Death Grips: Terrorists of noise

Download Death Grips' latest album Government Plates at

Their aim is true: Try as I might, I can’t hate Death Grips. When the Sacramento experimental rap trio signed to Epic Records, it was a meteoric head fuck. When Death Grips canceled its summer tour, effectively screwing over the 2012 Sacramento Electronic Music Festival, I swore them off to a degree. Living blocks away and blowing off a commitment so close by? Friggin’ amateurs. The media largely praised Death Grips’ subversive punk aesthetic: leaking its second official album No Love Deep Web, airing out internal correspondence with the label, and virtually burning advance money on a residency in the Chateau Marmont in Hollywood. I, however, failed to see what was so punk about room service, since punk has never been synonymous with privilege.

Epic finally dropped Death Grips, and rather than exist as untamed beasts of the music industry, the group inked a partnership with Harvest Records, a subsidiary of Capitol Records, and created its own imprint, Thirdworlds. By this point, attempts to define the band became futile—which is in part the aim of Death Grips, immunity to definition.

Then, earlier this month, Death Grips released Government Plates without warning via its Facebook page. Within an hour, links to the record were dead, the band’s website was down, and the comments section was 700 posts deep. Theories abound that Government Plates is not a new album like 2012’s No Love Deep Web or its predecessor The Money Store (also 2012), but rather that the soundtrack to a film directed by band member and drummer virtuoso Zach Hill. Naturally, there’s no press release to either deny or confirm, so until someone comes forward or Hill’s film is streamed on the Internet, it’s merely speculation.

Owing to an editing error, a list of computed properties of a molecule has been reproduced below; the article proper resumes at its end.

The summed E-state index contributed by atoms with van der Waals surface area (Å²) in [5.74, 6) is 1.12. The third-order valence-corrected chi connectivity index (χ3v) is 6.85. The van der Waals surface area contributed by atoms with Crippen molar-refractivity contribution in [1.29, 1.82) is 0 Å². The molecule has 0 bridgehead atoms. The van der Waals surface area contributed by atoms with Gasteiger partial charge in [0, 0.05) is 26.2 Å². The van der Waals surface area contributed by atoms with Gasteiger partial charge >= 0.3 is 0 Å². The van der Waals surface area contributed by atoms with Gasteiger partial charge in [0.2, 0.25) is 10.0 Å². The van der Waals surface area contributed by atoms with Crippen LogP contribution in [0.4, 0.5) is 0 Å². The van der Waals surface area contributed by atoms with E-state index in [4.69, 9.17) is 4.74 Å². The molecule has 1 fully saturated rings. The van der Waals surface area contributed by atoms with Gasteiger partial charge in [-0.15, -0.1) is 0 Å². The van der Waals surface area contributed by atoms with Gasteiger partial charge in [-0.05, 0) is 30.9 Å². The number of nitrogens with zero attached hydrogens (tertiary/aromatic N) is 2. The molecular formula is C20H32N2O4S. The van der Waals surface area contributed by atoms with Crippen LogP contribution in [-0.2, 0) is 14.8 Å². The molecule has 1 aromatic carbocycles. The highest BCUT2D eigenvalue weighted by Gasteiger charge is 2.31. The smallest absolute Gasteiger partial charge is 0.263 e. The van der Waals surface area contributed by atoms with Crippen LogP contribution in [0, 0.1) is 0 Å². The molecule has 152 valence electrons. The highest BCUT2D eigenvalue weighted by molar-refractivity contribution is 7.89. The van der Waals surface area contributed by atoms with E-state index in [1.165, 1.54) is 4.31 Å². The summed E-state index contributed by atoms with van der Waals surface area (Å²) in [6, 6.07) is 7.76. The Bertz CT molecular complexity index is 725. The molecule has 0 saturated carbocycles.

Regardless, the theory carries sway since Government Plates features fewer of MC Ride’s (a.k.a. Stefan Burnett) maniacal tirades, casting his contribution as a sample source to be looped in compliment to the instrumental compositions. One could imagine a film based around this soundtrack, based on the series of videos on Death Grips’ YouTube channel. It’s still unmistakably Death Grips, but Ride’s dominance here is subdued to aggravated couplets and repetitious declarations like, “This is violence now” or “creeping under my skin.”

The slight mutation in style makes Government Plates feel like a mixtape—a placeholder of sorts—rather than an official record. It takes the tableau of “Culture Shock,” off the band’s original mixtape Exmilitary, and treats it like the album’s foundation. There’s more dance beat to this collection than previous records would dare allow. Much of the experimental cacophony is softened, like the esoteric transmission segments of “Bootleg (Don’t Need Your Help),” or the synth flourishes thwarted by a broken interlude of backward drums and glitched vocals on the near-seven minute epilogue of “Whatever I Want (Fuck Who’s Watching).”

The majority of the record strains the notion of MC Ride as the group’s frontman; of Zach Hill and Andy Morin (a.k.a. Flatlander), as the cavalry to Ride’s war path.

The absurdly titled opener “You Might Think He Loves You for Your Money But I Know What He Really Loves You for It’s Your Brand New Leopard Skin Pillbox Hat” distinctly incorporates live drumming (in what feels like a first for the band), though it also bears striking similarity to the No Love Deep Web opener “Come Up and Get Me.”

Besides “You Might Think,” the remaining tracks on which MC Ride is given license to operate fail to eclipse the previously released track “Birds,” which sounds like Death Grips oscillating between harmless psychedelia and the intense rapture of a DMT trip. Tracks such as “Two Heavens” and “Anne Bonny” are strong, but “Birds” remains one of the group’s finest achievements, as it muses with clarity without sacrificing the band’s trademark terror in noise.

The release of Government Plates was timed to exactly 13 months, 13 days and 13 hours after the release date of No Love Deep Web. Should this prove not to be an early peek into Hill’s upcoming film, it at least holds a fragment of significance knowing that. For me, it has renewed an admiration for the Death Grips oeuvre. The bad taste left in my mouth from past records’ fatty hype his now absolved by Death Grips ability to quietly give away a record without controversy. It’s jumped no shark, burned no bridge and bit no feeding hand in the making of this record.